Last updated February 13th, 2019.
We’ve all heard about China’s immense growth over the past several decades. They surpassed Japan to become the world’s second largest economy back in 2010.
India arguably boasts greater investment potential, despite getting far less international news coverage.
Many economists believe India’s economic rise will tread a path similar to China’s. Others even think India will outperform their eastern neighbor, and the United States, over a long period of time to eventually become Earth’s biggest economy.
For example, analysts at Citibank say that India will leap from its current spot at number seven, surpassing the GDP of every other nation on the planet by around the middle of this century.
It’s impossible to predict exactly what will happen 60 years from now. Countless economic and political changes have occurred since the 1960s that nobody from back then could imagine. So you’d be correct to view such a claim with a healthy amount of skepticism.
There are several reasons why India could become the world’s largest economy over a longer-term though. It might not happen anytime soon, but almost surely will before the end of this century. Here’s why.
India’s Unstoppable Population Boom
First, India’s population will rise while China’s begins to weaken. Birth rates and life-expectancy aren’t hard to extrapolate over the long-term. Indicators show that India will have a population of nearly 1.7 billion people by 2050, increasing from its current 1.3 billion.
India will also have the biggest working age population on the whole planet before 2050. More than 800 billion people in the country will be between the ages of 15 and 64 by that time.
This means India will enjoy greater productivity and won’t be affected by an elderly population in need of pensions and social welfare.
Meanwhile, China will see a demographic crisis as its population shrinks. It already has among the lowest birth rates in the world and the country’s one child policy is mostly to blame.
The one child policy officially ended in 2015 but its effects will prove negative and long-lasting. Chinese couples could only have a single child from 1979 until the policy’s termination. Yet two people must birth at least two children for a population to achieve its replacement rate.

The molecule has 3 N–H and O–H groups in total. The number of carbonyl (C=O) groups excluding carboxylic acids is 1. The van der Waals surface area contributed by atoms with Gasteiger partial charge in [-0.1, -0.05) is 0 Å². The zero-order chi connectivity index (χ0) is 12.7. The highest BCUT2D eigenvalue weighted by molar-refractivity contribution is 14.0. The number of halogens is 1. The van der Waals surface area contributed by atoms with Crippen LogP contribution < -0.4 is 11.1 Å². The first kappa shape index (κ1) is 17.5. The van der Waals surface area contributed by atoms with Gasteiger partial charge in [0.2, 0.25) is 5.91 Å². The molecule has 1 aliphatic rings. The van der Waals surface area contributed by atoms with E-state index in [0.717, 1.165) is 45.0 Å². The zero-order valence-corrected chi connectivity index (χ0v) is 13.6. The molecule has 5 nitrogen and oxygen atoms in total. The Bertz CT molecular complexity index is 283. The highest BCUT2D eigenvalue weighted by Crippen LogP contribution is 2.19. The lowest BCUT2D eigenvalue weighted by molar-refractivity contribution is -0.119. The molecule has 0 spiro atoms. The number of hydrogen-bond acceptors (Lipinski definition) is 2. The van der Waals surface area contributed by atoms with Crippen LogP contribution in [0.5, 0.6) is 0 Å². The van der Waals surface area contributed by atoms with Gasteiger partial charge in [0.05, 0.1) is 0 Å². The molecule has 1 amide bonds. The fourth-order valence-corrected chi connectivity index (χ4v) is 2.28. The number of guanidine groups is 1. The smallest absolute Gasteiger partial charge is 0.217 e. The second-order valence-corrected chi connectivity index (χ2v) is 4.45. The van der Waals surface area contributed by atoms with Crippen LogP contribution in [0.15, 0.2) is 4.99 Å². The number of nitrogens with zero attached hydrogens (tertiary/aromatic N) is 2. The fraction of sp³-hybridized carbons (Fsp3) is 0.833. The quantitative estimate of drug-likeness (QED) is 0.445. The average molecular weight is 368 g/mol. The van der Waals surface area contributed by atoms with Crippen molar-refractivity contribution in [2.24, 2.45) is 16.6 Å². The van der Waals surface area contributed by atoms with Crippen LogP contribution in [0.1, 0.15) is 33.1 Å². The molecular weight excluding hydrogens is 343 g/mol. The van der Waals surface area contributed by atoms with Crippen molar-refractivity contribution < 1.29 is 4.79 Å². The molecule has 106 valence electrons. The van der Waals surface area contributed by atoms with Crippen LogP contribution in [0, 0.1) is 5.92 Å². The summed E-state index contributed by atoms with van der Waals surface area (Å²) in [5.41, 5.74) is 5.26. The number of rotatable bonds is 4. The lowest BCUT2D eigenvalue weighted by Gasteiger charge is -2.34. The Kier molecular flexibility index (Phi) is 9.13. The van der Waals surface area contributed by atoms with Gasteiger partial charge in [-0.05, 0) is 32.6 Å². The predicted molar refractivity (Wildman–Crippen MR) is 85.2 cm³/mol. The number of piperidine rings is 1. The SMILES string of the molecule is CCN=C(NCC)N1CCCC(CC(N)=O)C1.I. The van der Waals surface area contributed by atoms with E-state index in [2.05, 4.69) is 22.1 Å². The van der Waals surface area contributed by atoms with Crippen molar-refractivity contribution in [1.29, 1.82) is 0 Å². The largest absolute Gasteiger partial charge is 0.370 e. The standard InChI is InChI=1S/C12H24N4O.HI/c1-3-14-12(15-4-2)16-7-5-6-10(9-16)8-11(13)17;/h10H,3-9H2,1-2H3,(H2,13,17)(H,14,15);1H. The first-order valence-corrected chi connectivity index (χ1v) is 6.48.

Couples who gave birth under the one child policy are just now reaching retirement age. As a result, the elderly dependency ratio is rising. China’s population will then rapidly fall once this generation starts dying about 20 years from now.
India doesn’t have the same problem. Their population will increase to a staggering 1.6 billion as China’s declines.
India’s long-term population growth projections compared to China’s.
Impressive & Sustainable Economic Growth
Secondly, India’s economy in general has a lot of room to rise. It grew by 7.1% in 2016 and the World Bank expects an even quicker pace in 2017. A large amount of deregulation is expected by the end of this decade and foreign investment is already booming.
Compare India versus China where economic growth is plummeting. The nation’s GDP growth was a healthy 6.7% in 2016 but will only get slower from here.
The Chinese demographic crisis explained above hasn’t even truly started yet. Nonetheless, its economy is already showing signs of weakness because of entirely different reasons such as a trade war with the United States and strong competition from Southeast Asian manufacturers.
India viewed from space in 1994 alongside a picture taken in 2010. You can easily understand what India accomplished in just under two decades.
How You Can Invest in India
Unfortunately, investing in India remains very difficult. That’s true whether we’re talking about purchasing real estate, buying stocks, or starting a company.
Foreigners cannot own property while running a business in India is bureaucratic to put things lightly. The government intends to make life easier for international companies, or so they say, although any noticeable progress will probably take time.
Trading on the stock market is the easiest way you can invest in India – even if you can’t trade directly. Foreign individuals aren’t allowed to purchase India stocks, but institutional investors are permitted.
As such, you can buy India ETFs that directly own stocks in India such as the iShares MSCI India ETF (BATS:INDA) through a U.S. brokerage account.
Buying shares in an ETF or starting a business in India are really the only two feasible ways you can invest here. Running an Indian company can be a total pain, but that isn’t necessarily a bad thing if you’re willing and capable of putting in some extra work.
Entry barriers are often challenging to overcome. Yet they also help keep asset prices fair and can hide unexplored opportunities
Regardless, India is positioned for immense growth over the next few decades. The nation isn’t without its challenges but long-term investors may wish to consider investing in India soon. As usual, the early bird gets the worm.
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